A Kazan/Ufa alliance is nonetheless unlikely since it would not benefit the Bashkir political elite. Were such a confederation to take shape, the proportion of Bashkirs in the population would be insignificant, while Tatarstan’s strong economic capability would guarantee Kazan the leading role. Bashkirs would find it difficult to hold onto their dominant position even in Bashkortostan itself.
Bashkortostan’s authoritarian model is very different from most of the rest of Russia. For the present at least, that seems to suit the Kremlin perfectly well. Events in Bashkortostan during the 1996 presidential election, as described by Moskovsky komsomolets, are instructive. (3) Rakhimov and Communist candidate Gennady Zyuganov reportedly struck a secret agreement that, if Zyuganov won, Rakhimov would receive a post in the new Russian government. But the results of the first round scared Rakhimov: although Zyuganov led in Bashkortostan, it was clear that Yeltsin had a good chance of winning in the country as a whole. It didn’t matter to Rakhimov who won, as long as the new president kept his nose out of Ufa’s business. Rakhimov accordingly formed a tacit agreement with Yeltsin that the Bashkir leader would guarantee the Russian president’s victory in his republic, in exchange for a pledge of non-interference in Bashkortostan’s internal affairs.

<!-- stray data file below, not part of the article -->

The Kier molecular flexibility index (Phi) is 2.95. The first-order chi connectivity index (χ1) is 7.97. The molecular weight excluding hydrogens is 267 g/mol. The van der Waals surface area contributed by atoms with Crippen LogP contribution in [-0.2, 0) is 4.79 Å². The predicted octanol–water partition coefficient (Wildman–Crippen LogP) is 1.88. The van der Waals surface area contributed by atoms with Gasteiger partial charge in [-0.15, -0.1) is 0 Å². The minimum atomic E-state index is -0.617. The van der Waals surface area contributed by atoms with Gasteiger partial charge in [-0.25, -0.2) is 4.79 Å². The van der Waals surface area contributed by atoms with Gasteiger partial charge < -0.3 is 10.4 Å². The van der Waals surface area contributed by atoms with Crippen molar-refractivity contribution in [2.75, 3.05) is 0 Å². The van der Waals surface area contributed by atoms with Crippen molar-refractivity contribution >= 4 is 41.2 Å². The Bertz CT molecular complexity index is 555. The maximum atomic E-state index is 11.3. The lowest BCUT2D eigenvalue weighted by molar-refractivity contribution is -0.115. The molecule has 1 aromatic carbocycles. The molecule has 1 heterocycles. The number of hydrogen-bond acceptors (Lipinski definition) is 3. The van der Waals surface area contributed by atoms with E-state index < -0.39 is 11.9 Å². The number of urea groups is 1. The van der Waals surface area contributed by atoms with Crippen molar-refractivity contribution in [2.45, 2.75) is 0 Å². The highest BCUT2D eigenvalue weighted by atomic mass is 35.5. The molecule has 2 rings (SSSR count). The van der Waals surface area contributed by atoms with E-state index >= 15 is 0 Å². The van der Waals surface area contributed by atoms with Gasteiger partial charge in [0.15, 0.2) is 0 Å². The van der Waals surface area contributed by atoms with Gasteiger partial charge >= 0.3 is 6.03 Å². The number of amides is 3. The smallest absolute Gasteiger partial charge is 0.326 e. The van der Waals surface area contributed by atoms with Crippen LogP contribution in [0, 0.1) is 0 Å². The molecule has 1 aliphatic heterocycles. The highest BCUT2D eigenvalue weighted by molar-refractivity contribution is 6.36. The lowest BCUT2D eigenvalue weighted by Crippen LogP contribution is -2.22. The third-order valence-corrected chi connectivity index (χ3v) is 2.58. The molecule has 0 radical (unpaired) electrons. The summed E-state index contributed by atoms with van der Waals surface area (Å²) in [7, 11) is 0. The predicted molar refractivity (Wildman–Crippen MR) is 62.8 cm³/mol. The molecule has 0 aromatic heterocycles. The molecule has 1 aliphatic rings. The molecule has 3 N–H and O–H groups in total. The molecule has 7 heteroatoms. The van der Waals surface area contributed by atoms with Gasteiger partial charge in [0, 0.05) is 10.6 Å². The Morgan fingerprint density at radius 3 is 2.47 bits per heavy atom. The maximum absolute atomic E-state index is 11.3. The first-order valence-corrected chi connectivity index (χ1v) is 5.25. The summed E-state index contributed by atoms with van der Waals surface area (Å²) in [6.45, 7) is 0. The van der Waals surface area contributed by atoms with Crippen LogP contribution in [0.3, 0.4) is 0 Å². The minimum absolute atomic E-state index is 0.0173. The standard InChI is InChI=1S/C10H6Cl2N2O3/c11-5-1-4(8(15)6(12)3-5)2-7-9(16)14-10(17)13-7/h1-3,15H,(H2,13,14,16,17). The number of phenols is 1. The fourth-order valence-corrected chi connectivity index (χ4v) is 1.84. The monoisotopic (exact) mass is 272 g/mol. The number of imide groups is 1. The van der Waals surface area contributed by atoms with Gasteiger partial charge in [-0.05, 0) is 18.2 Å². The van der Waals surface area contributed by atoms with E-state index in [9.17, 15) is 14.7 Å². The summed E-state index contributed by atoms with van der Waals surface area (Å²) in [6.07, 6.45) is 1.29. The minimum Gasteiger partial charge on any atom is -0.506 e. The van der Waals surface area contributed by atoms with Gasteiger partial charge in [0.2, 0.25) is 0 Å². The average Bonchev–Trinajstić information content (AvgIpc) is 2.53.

Rakhimov kept his promise: according to Moskovsky komsomolets, he threatened to sack the heads of administration in the districts where Zyuganov had won in the first round, and Yeltsin won in Bashkortostan in the second round. In private conversations, the heads of rural districts told Prism’s correspondent how, during the second round, they stood at voting precincts and reminded voters "how they should vote." In this way, Rakhimov showed Yeltsin that authoritarian rule has its uses, not only for the Bashkir political elite, but for the Russian leader himself.
1. See Gulnara Khasanova, "Russia’s New Passport and its Implications for Tatarstan," Prism, December 19, 1997
2. Nezavisimaya gazeta, December 18, 1992
3. Moskovsky komsomolets, July 29, 1996
Translated by Mark Eckert
Igor Rotar is an analyst for the Jamestown Foundation.